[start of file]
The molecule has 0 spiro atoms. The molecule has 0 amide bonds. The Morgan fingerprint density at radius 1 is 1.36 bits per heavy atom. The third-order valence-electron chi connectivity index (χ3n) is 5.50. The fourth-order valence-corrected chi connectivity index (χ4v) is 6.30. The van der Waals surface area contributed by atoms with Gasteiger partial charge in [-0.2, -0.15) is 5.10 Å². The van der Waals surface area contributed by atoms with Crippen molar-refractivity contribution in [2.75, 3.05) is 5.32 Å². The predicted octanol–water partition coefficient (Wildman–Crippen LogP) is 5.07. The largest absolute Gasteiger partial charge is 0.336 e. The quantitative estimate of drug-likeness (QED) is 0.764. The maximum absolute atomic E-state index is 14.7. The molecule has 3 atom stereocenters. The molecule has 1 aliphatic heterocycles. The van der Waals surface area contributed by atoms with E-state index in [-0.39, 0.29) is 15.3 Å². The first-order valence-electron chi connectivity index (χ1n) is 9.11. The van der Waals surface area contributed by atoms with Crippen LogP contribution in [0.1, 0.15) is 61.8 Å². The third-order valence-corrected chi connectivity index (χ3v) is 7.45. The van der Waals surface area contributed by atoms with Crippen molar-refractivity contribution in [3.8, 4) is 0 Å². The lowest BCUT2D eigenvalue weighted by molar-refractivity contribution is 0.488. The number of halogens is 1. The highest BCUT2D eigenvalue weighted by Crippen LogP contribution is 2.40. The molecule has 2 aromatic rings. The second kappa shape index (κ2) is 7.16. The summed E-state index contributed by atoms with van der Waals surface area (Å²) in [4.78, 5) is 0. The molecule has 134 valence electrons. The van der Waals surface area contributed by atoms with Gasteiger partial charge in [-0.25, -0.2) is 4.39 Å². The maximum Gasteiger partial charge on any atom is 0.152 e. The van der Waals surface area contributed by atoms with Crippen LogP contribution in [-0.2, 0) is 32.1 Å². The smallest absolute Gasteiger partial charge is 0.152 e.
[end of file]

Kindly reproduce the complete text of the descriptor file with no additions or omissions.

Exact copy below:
The molecule has 0 spiro atoms. The molecule has 0 amide bonds. The Morgan fingerprint density at radius 1 is 1.36 bits per heavy atom. The third-order valence-electron chi connectivity index (χ3n) is 5.50. The fourth-order valence-corrected chi connectivity index (χ4v) is 6.30. The van der Waals surface area contributed by atoms with Gasteiger partial charge in [-0.2, -0.15) is 5.10 Å². The van der Waals surface area contributed by atoms with Crippen molar-refractivity contribution in [2.75, 3.05) is 5.32 Å². The predicted octanol–water partition coefficient (Wildman–Crippen LogP) is 5.07. The largest absolute Gasteiger partial charge is 0.336 e. The quantitative estimate of drug-likeness (QED) is 0.764. The maximum absolute atomic E-state index is 14.7. The molecule has 3 atom stereocenters. The molecule has 1 aliphatic heterocycles. The van der Waals surface area contributed by atoms with E-state index in [-0.39, 0.29) is 15.3 Å². The first-order valence-electron chi connectivity index (χ1n) is 9.11. The van der Waals surface area contributed by atoms with Crippen LogP contribution in [0.1, 0.15) is 61.8 Å². The third-order valence-corrected chi connectivity index (χ3v) is 7.45. The van der Waals surface area contributed by atoms with Crippen molar-refractivity contribution in [3.8, 4) is 0 Å². The lowest BCUT2D eigenvalue weighted by molar-refractivity contribution is 0.488. The number of halogens is 1. The highest BCUT2D eigenvalue weighted by Crippen LogP contribution is 2.40. The molecule has 2 aromatic rings. The second kappa shape index (κ2) is 7.16. The summed E-state index contributed by atoms with van der Waals surface area (Å²) in [4.78, 5) is 0. The molecule has 134 valence electrons. The van der Waals surface area contributed by atoms with Gasteiger partial charge in [-0.25, -0.2) is 4.39 Å². The maximum Gasteiger partial charge on any atom is 0.152 e. The van der Waals surface area contributed by atoms with Crippen LogP contribution in [-0.2, 0) is 32.1 Å². The smallest absolute Gasteiger partial charge is 0.152 e.